On the 24th of November of 1991, news that Freddie Mercury died hit the headlines. Freddie Mercury had only publicly revealed his HIV/AIDS status the day before he died.
The decision to keep it hidden was ‘Because it was so stigmatised Freddie wanted to keep it a private matter. At the time it was still looked upon as a plague.’
In a post to remember this day, Queen’s Brian May said in 1991 Freddie Mercury succumbed to bronchial pneumonia and left this world. 27 YEARS – So sadly missed – Kept in our hearts for ever.
In this piece we intend to remember what is perhaps one of the greatest live performances ever done by Freddie Mercury and the Queen which is also the basis of the movie Bohemian Rhapsody, the Live Aid Concert.
Freddie Mercury’s set in July 1985 is often called one of the greatest live performances of all time. What made those 21 minutes so memorable?
The New York Times explains that Queen’s famous set at the behemoth charity concert Live Aid plays a central role in the Freddie Mercury biopic “Bohemian Rhapsody.” What made it so memorable on July 13, 1985, and does it still hold up? Here’s a breakdown of the music, the moves and that subversive studded armband.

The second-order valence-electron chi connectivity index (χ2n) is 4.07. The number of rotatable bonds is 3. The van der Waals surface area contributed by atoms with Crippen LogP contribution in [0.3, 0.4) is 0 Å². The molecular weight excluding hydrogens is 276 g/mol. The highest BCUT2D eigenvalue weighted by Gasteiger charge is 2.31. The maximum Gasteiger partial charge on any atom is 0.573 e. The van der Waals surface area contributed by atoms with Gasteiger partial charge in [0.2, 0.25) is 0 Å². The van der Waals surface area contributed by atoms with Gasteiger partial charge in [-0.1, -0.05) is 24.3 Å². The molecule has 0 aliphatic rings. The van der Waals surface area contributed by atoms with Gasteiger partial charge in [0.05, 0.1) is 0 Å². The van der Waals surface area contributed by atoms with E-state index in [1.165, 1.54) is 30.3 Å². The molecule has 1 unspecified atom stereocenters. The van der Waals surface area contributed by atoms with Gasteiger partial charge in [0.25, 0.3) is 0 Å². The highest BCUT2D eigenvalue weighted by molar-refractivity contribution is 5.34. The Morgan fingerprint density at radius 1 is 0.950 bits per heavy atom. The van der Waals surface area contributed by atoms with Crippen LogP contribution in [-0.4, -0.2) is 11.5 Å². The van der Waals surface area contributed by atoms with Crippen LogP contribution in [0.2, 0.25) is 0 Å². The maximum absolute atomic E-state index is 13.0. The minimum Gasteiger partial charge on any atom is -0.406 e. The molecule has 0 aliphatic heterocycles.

Geldof approached Mercury through Spike Edney, a former member of Geldof’s own band, the Boomtown Rats, who had recently joined Queen to play keyboards during the group’s live shows. Queen was noncommittal, but not because, as the movie “Bohemian Rhapsody” suggests, they had split from Mercury for several years. The group was exhausted after a spring 1985 tour of New Zealand, Australia and Japan. And Mercury had recently cast doubt on the band’s future by releasing a solo album, “Mr. Bad Guy,” to a lukewarm reception.
Once Queen was convinced of the show’s epic scale, they agreed not to close the concert, but to play at 6:41 p.m. And they took the show more seriously than many of their peers, rehearsing for three solid days.
The outcome is here…